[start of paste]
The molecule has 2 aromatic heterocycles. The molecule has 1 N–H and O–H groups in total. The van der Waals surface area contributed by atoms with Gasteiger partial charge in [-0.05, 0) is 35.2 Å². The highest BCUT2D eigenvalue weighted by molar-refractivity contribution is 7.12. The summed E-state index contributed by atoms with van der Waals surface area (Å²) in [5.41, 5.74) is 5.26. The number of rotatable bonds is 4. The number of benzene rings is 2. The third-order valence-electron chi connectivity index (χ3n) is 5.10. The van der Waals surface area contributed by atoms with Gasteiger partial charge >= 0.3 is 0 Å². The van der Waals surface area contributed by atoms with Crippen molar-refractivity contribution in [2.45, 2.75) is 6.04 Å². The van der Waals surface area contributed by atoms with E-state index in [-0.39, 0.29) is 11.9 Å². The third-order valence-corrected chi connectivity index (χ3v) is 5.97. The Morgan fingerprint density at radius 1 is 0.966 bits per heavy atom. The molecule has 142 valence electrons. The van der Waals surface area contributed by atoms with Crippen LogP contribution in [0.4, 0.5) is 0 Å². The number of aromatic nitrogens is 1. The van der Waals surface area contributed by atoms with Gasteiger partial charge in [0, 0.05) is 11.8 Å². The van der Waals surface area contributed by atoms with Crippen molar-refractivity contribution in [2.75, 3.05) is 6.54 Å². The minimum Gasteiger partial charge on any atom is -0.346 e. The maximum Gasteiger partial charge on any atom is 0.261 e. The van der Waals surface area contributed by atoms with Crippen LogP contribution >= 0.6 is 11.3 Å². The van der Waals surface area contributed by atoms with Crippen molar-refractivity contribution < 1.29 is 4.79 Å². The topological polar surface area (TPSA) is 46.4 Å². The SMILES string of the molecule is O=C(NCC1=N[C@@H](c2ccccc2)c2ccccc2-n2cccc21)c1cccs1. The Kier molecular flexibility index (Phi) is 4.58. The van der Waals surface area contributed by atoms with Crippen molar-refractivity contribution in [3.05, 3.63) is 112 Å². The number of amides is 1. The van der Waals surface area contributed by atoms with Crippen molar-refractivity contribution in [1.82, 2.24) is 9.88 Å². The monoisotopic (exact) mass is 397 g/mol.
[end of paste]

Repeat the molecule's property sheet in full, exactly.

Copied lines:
The molecule has 2 aromatic heterocycles. The molecule has 1 N–H and O–H groups in total. The van der Waals surface area contributed by atoms with Gasteiger partial charge in [-0.05, 0) is 35.2 Å². The highest BCUT2D eigenvalue weighted by molar-refractivity contribution is 7.12. The summed E-state index contributed by atoms with van der Waals surface area (Å²) in [5.41, 5.74) is 5.26. The number of rotatable bonds is 4. The number of benzene rings is 2. The third-order valence-electron chi connectivity index (χ3n) is 5.10. The van der Waals surface area contributed by atoms with Gasteiger partial charge >= 0.3 is 0 Å². The van der Waals surface area contributed by atoms with Crippen molar-refractivity contribution in [2.45, 2.75) is 6.04 Å². The van der Waals surface area contributed by atoms with E-state index in [-0.39, 0.29) is 11.9 Å². The third-order valence-corrected chi connectivity index (χ3v) is 5.97. The Morgan fingerprint density at radius 1 is 0.966 bits per heavy atom. The molecule has 142 valence electrons. The van der Waals surface area contributed by atoms with Crippen LogP contribution in [0.4, 0.5) is 0 Å². The number of aromatic nitrogens is 1. The van der Waals surface area contributed by atoms with Gasteiger partial charge in [0, 0.05) is 11.8 Å². The van der Waals surface area contributed by atoms with Crippen molar-refractivity contribution in [2.75, 3.05) is 6.54 Å². The minimum Gasteiger partial charge on any atom is -0.346 e. The maximum Gasteiger partial charge on any atom is 0.261 e. The van der Waals surface area contributed by atoms with Crippen LogP contribution >= 0.6 is 11.3 Å². The van der Waals surface area contributed by atoms with Crippen molar-refractivity contribution < 1.29 is 4.79 Å². The topological polar surface area (TPSA) is 46.4 Å². The SMILES string of the molecule is O=C(NCC1=N[C@@H](c2ccccc2)c2ccccc2-n2cccc21)c1cccs1. The Kier molecular flexibility index (Phi) is 4.58. The van der Waals surface area contributed by atoms with Crippen molar-refractivity contribution in [3.05, 3.63) is 112 Å². The number of amides is 1. The van der Waals surface area contributed by atoms with Crippen molar-refractivity contribution in [1.82, 2.24) is 9.88 Å². The monoisotopic (exact) mass is 397 g/mol.